XVIII International AIDS Conference

Abstract

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HIV and other sexually transmitted co-infections by sexual identity among men who have sex with men recruited by respondent driven sampling (RDS) in Buenos Aires, Argentina

A. Carballo-Dieguez1, M. Pando2, I. Balan1, C. Dolezal1, R. Marone3, V. Barreda3, M. Avila2

1Columbia University - HIV Center, New York, NY, United States, 2Universidad de Buenos Aires, Centro Nacional de Referencia para el SIDA, Facultad de Medicina, Buenos Aires, Argentina, 3Nexo Asociación Civil, Buenos Aires, Argentina

Background: The category “men who have sex with men” is used in epidemiology to group same sex behaviors that may result in HIV transmission. Yet, this category may obscure important differences among MSM of different sexual identities. We explored how co-infections with STIs, including HIV, varied by sexual identity among MSM.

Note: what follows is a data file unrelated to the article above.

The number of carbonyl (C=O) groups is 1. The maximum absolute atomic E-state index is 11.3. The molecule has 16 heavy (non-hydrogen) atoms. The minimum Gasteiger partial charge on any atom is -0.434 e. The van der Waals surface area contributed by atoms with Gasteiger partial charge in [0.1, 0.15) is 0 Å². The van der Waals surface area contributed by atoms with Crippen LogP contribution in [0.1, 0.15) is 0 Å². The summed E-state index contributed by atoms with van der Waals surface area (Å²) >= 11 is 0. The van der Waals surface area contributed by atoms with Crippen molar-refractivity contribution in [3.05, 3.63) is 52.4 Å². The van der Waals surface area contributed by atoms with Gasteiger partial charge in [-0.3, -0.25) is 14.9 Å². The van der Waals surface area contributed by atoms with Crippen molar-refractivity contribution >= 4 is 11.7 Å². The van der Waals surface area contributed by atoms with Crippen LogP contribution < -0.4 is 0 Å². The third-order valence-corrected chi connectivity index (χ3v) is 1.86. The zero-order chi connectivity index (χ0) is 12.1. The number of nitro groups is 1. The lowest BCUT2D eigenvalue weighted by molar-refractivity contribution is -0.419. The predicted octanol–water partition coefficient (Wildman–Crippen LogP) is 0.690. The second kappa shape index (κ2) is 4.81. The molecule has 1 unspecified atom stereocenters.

Methods: Respondent driven sampling (RDS) was used for the first time in Argentina to recruit MSM. All participants had to be men, 18 years of age or older, residents of Buenos Aires, who reported having had sex with men at least 10 times in their lives and at least once in the past six months. Specimens were collected for HIV and STI detection.
Results: A total of 496 MSM were recruited showing a prevalence of 15.7, 22.9, 7.6, 20.2, 2.5 and 82.9 for HIV, HBV, HCV, T. pallidum (syphilis), Chlamydia and HPV, respectively. (Chlamydia and HPV tests were only performed for 88 and 109 participants.) Men were divided in four groups based on their reported sexual identity: Gay (25%), bisexual (36%), heterosexual (22%), other (17%). We analyzed co-morbidity for those STIs for which we had information for the whole sample (HIV, HBV, HCV, T. pallidum - syphilis).


Number of STIs by sexual orientation
[Number of STIs by sexual orientation]


Conclusions: MSM identified as gay constituted the biggest proportion among those affected with one, two, and three different STIs. Prevention efforts focusing on gay identified men within the MSM group are required. Focusing prevention efforts on MSM as an encompassing category may miss important differences observed according to sexual orientation.


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